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Amazon Pushes Back On EU’s New Censorship Law

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In an interesting movie, Amazon has voiced dissent against the European Union’s forthcoming regulations aimed at curbing online “disinformation.” The retail and tech colossus lodged a formal petition to the General Court in Luxembourg, contesting certain aspects of the rules, as per information initially divulged by the Financial Times.

The laws in question are encapsulated within the EU’s new censorship law, titled the Digital Services Act (DSA), an alarming set of rules due to take effect on August 25th. This extensive legislation targets major tech entities with measures aimed at reigning in digital disinformation and hate speech.

In its approach to ensuring online safety, the DSA classifies 19 entities as either “very large online platforms” or “very large online search engines” – a distinction bestowed upon firms boasting a user base of at least 45 million active monthly users. This designation endows these platforms with augmented responsibilities, including the duty to combat disinformation and online hate speech.

Amazon’s petition, however, contests its categorization under the DSA as a “Very Large Online Platform” (VLOP).

This objection hinges on the argument that Amazon’s primary identity is as an online retailer, a sphere distinct from that of social networks or search engines, and therefore, the DSA rules designed for these platforms should not apply. The retail behemoth also draws attention to the discrepancy between itself and other sizable retailers in the EU that haven’t been subjected to the same classification.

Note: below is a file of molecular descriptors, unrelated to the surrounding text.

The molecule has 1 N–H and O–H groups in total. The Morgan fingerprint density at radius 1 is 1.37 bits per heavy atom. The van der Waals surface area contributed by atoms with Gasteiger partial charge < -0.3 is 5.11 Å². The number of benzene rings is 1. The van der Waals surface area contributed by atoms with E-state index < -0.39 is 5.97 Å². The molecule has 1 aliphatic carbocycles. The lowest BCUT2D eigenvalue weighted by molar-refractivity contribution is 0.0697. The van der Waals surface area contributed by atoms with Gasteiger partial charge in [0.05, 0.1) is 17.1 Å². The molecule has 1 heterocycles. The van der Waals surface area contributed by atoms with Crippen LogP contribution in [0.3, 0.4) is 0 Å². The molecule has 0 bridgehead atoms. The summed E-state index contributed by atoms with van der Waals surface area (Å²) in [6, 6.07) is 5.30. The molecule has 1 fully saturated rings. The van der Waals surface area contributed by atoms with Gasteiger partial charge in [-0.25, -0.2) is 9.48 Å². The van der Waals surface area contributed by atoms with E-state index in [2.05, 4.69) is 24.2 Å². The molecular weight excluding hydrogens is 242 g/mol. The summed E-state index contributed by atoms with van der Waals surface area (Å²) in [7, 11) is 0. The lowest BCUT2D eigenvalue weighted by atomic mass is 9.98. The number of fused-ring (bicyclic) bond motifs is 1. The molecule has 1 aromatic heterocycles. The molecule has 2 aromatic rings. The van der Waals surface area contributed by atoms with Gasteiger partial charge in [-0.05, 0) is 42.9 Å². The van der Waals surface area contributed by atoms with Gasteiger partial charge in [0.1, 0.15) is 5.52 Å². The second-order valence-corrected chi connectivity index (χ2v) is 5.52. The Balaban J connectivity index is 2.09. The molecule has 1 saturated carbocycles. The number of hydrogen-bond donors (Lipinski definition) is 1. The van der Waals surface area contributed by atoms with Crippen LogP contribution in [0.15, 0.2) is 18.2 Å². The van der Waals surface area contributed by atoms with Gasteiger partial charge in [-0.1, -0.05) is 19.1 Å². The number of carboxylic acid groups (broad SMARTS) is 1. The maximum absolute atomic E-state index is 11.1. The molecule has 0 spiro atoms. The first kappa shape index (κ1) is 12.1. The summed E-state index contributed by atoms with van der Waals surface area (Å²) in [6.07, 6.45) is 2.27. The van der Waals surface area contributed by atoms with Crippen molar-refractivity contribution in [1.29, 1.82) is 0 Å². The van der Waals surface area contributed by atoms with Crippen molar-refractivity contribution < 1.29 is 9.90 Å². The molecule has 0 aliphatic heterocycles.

In a statement, an Amazon spokesperson said, “The DSA was designed to address systemic risks posed by very large companies with advertising as their primary revenue and that distribute speech and information. While we concur with the EC’s objective and remain committed to safeguarding customers from unlawful products and content, Amazon doesn’t fit the DSA’s ‘Very Large Online Platform’ definition and should not be subject to such designation.”

The spokesperson further argued that the lion’s share of Amazon’s revenue originates from its retail business. The company further pointed out that it does not claim the status of the largest retailer in any of the EU nations where it operates and none of these leading retailers has been designated as a VLOP.

While the European Commission has not publicly responded to Amazon’s stance, a spokesperson alluded to the varying nature of platforms and acknowledged that not all pose equivalent risks or necessitate identical risk mitigation strategies.

The spokesperson commented, “The designated platforms and search engines will need to adapt their systems, resources, and processes for compliance, set up an independent system of compliance. They also need to complete the first annual risk assessment exercise to examine risks such as how illegal content might be disseminated through their service, how their services might pose a risk to fundamental rights, civic discourse, and public health, amongst others.”

Despite the universality of these requirements, the spokesperson emphasized, “Social media platforms are of course very different from marketplaces.” The outcome of Amazon’s challenge and its implications for other digital behemoths remain to be seen.

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